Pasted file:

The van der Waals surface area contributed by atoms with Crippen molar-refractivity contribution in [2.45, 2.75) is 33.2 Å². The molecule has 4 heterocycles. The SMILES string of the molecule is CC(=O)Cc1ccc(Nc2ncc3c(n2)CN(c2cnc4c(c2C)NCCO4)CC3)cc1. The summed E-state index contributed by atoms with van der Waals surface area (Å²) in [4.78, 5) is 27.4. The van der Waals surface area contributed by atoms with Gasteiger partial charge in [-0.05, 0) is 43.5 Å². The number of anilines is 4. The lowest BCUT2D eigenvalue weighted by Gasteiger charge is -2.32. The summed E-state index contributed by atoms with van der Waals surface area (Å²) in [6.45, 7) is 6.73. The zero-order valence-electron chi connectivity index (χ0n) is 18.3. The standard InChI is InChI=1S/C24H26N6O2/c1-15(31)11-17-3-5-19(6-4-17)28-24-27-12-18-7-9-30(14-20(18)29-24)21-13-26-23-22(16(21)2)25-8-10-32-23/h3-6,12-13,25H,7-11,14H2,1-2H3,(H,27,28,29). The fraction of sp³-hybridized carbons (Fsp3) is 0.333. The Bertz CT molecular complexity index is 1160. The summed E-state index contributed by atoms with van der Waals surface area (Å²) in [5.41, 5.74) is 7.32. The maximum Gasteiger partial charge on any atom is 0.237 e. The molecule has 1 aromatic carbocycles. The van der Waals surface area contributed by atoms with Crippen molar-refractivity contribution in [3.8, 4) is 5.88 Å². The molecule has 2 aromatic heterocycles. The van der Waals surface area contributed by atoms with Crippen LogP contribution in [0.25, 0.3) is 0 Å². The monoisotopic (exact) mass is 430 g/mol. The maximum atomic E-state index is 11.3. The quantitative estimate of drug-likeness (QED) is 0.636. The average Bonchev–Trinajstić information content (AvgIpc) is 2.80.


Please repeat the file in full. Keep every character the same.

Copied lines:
The van der Waals surface area contributed by atoms with Crippen molar-refractivity contribution in [2.45, 2.75) is 33.2 Å². The molecule has 4 heterocycles. The SMILES string of the molecule is CC(=O)Cc1ccc(Nc2ncc3c(n2)CN(c2cnc4c(c2C)NCCO4)CC3)cc1. The summed E-state index contributed by atoms with van der Waals surface area (Å²) in [4.78, 5) is 27.4. The van der Waals surface area contributed by atoms with Gasteiger partial charge in [-0.05, 0) is 43.5 Å². The number of anilines is 4. The lowest BCUT2D eigenvalue weighted by Gasteiger charge is -2.32. The summed E-state index contributed by atoms with van der Waals surface area (Å²) in [6.45, 7) is 6.73. The zero-order valence-electron chi connectivity index (χ0n) is 18.3. The standard InChI is InChI=1S/C24H26N6O2/c1-15(31)11-17-3-5-19(6-4-17)28-24-27-12-18-7-9-30(14-20(18)29-24)21-13-26-23-22(16(21)2)25-8-10-32-23/h3-6,12-13,25H,7-11,14H2,1-2H3,(H,27,28,29). The fraction of sp³-hybridized carbons (Fsp3) is 0.333. The Bertz CT molecular complexity index is 1160. The summed E-state index contributed by atoms with van der Waals surface area (Å²) in [5.41, 5.74) is 7.32. The maximum Gasteiger partial charge on any atom is 0.237 e. The molecule has 1 aromatic carbocycles. The van der Waals surface area contributed by atoms with Crippen molar-refractivity contribution in [3.8, 4) is 5.88 Å². The molecule has 2 aromatic heterocycles. The van der Waals surface area contributed by atoms with Crippen LogP contribution in [0.25, 0.3) is 0 Å². The monoisotopic (exact) mass is 430 g/mol. The maximum atomic E-state index is 11.3. The quantitative estimate of drug-likeness (QED) is 0.636. The average Bonchev–Trinajstić information content (AvgIpc) is 2.80.